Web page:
We are announcing that the inaugural eARTh exhibition will be open for viewing on May 17th, 2021. As you explore the exhibition, we hope that the intersection between the sciences and the arts yields new realizations about the way you, the viewer, think about human activities and our changing climate.
On April 23rd, we sent out a call to the student body for art that responded to a prompt about human’s relationship to the environment (image right). With an eye to COVID-19 and the current state of the campus, we decided to make the first exhibition hybrid in order to be able to accept art from off-campus students and share the complete show with the whole community.
Opening May 17th, the Bowdoin community can view the virtual exhibition through this platform. From May 17th through May 21st, Bowdoin students on campus can view select pieces in the Roux Center.
Students responded to our call and brought their own relationship with the Earth into the exhibition. For some students, art was a way to process the varying emotions—fear, confusion, anger —we feel about climate change. For others, art was a way to express appreciation for nature. Art was also a tool for activism. Their work brings the viewer into the discussion of climate change and asks the audience to consider our individual impact on the Earth. Artists used composition, repetition, natural materials, manmade materials, and more to communicate the severity of climate change.
We have given you two ways to explore the exhibition. The “gallery” page is space to experience the artwork in a curated order. The “artist statement” page focuses on the artist’s responses to the prompts.
Enjoy exploring the exhibition and thank you for visiting! We hope to continue the exhibition in future years when we’ll be able to bring everyone into the Roux Center to appreciate art together.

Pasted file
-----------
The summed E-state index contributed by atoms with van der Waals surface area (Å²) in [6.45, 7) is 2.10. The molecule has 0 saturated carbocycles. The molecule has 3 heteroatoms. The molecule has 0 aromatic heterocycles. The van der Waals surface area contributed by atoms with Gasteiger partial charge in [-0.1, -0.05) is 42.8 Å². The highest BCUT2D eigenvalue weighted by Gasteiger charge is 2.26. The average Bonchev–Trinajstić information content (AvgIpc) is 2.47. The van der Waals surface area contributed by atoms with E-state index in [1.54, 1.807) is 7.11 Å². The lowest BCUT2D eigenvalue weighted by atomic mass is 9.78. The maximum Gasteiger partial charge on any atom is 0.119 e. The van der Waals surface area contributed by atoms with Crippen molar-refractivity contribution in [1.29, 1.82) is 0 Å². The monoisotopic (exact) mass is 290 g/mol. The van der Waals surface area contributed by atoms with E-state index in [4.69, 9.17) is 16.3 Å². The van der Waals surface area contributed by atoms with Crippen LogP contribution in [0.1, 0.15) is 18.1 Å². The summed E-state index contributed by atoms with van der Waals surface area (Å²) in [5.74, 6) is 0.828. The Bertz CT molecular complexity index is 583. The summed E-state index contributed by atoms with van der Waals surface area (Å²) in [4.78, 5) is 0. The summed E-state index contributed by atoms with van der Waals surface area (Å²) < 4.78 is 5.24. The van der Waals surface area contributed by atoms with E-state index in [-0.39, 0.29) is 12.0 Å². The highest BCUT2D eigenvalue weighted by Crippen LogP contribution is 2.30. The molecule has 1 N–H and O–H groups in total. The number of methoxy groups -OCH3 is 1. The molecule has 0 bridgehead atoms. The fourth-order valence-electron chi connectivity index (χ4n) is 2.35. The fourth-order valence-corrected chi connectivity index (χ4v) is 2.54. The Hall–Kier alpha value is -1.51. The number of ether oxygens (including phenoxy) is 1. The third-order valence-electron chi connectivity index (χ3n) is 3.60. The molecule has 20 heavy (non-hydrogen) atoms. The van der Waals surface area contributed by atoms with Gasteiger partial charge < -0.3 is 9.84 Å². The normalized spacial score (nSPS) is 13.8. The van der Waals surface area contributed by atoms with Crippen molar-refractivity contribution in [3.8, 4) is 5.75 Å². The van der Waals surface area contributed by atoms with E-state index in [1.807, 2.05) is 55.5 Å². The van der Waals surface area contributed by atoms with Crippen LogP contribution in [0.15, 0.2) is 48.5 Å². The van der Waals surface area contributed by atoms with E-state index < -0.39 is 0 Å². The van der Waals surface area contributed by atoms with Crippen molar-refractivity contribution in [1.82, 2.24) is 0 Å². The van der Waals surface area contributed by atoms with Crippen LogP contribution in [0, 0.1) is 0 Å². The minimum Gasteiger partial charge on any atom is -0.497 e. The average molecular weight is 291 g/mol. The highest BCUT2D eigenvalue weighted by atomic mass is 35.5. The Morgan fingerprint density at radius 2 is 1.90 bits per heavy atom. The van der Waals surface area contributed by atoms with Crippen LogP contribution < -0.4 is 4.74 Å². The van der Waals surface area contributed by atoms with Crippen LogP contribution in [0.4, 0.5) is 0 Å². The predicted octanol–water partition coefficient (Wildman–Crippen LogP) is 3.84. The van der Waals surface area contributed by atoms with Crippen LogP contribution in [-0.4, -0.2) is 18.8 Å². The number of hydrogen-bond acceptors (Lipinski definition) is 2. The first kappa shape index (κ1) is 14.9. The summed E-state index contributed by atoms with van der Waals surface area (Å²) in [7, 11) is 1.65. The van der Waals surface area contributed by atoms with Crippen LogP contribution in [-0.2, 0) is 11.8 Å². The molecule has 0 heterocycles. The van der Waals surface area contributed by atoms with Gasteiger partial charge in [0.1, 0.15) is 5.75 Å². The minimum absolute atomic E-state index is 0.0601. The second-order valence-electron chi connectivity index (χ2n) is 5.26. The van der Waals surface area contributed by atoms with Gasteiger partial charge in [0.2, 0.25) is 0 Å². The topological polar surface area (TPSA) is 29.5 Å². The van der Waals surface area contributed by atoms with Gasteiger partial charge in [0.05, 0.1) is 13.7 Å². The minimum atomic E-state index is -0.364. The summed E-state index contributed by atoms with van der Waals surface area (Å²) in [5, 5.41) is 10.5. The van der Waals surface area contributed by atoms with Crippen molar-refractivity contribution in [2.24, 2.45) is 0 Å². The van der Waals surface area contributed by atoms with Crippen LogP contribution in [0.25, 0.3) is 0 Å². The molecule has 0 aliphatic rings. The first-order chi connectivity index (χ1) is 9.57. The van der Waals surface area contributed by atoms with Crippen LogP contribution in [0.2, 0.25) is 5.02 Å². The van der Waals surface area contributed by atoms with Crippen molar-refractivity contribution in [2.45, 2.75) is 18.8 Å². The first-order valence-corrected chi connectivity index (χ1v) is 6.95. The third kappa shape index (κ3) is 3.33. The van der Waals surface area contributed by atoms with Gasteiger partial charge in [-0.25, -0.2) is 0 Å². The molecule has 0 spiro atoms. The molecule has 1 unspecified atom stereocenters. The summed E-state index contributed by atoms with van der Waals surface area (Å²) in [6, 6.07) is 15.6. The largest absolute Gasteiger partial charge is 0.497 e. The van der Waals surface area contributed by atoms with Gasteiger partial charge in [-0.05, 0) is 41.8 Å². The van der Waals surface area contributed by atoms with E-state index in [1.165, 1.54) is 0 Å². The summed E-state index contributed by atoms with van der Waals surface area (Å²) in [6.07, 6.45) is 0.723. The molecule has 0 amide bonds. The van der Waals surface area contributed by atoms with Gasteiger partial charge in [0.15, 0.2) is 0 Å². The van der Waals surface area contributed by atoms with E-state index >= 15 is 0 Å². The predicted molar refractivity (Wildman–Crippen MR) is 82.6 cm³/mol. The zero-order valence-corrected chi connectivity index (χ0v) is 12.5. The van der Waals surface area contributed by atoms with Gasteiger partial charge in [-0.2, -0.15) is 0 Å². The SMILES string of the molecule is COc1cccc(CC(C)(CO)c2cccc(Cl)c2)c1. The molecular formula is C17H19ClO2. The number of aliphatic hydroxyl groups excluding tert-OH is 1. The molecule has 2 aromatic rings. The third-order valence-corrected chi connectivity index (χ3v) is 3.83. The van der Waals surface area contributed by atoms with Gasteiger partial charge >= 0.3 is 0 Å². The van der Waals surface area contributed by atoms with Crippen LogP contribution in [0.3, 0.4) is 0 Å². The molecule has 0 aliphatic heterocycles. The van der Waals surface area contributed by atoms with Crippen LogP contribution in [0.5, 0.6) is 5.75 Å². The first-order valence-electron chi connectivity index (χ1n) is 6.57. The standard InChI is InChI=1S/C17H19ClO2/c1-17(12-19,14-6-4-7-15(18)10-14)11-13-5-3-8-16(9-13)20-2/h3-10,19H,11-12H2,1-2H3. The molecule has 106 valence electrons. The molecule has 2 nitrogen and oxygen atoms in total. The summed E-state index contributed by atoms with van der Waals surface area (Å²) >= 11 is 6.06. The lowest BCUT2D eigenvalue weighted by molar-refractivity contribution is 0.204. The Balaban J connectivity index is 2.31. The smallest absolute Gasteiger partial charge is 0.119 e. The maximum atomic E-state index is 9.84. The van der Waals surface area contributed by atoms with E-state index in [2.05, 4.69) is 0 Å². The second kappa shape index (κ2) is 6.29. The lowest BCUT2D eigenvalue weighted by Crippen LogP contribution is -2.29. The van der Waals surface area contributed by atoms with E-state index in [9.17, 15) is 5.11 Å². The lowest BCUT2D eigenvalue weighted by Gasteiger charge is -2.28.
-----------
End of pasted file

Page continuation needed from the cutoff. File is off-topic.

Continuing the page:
Ana Gunther ’23 and Sawyer Gouldman ’23
Statement from the Department:
The eARTh project is a program proposed and supported by the Earth and Oceanographic Science Department. Our intent is to create opportunities for student-led projects that will showcase the work of their peers, in response to a theme. We are encouraging cross-disciplinary exhibitions and platforms and will invite the imagination of each leadership team to define their focus and production goals.
The Roux Center for the Environment is a welcoming building which invites student engagement and aesthetic response to its spaces and interdisciplinary mission. The arts propose yet another set of tools for science communication as well as a unique sphere for creative and critical response. Importantly, the arts support the integration of experience amidst the complexities in our rapidly changing world. Creative imagination may at some junctures inform creative solutions.
~ Bridget Spaeth , on behalf of EOS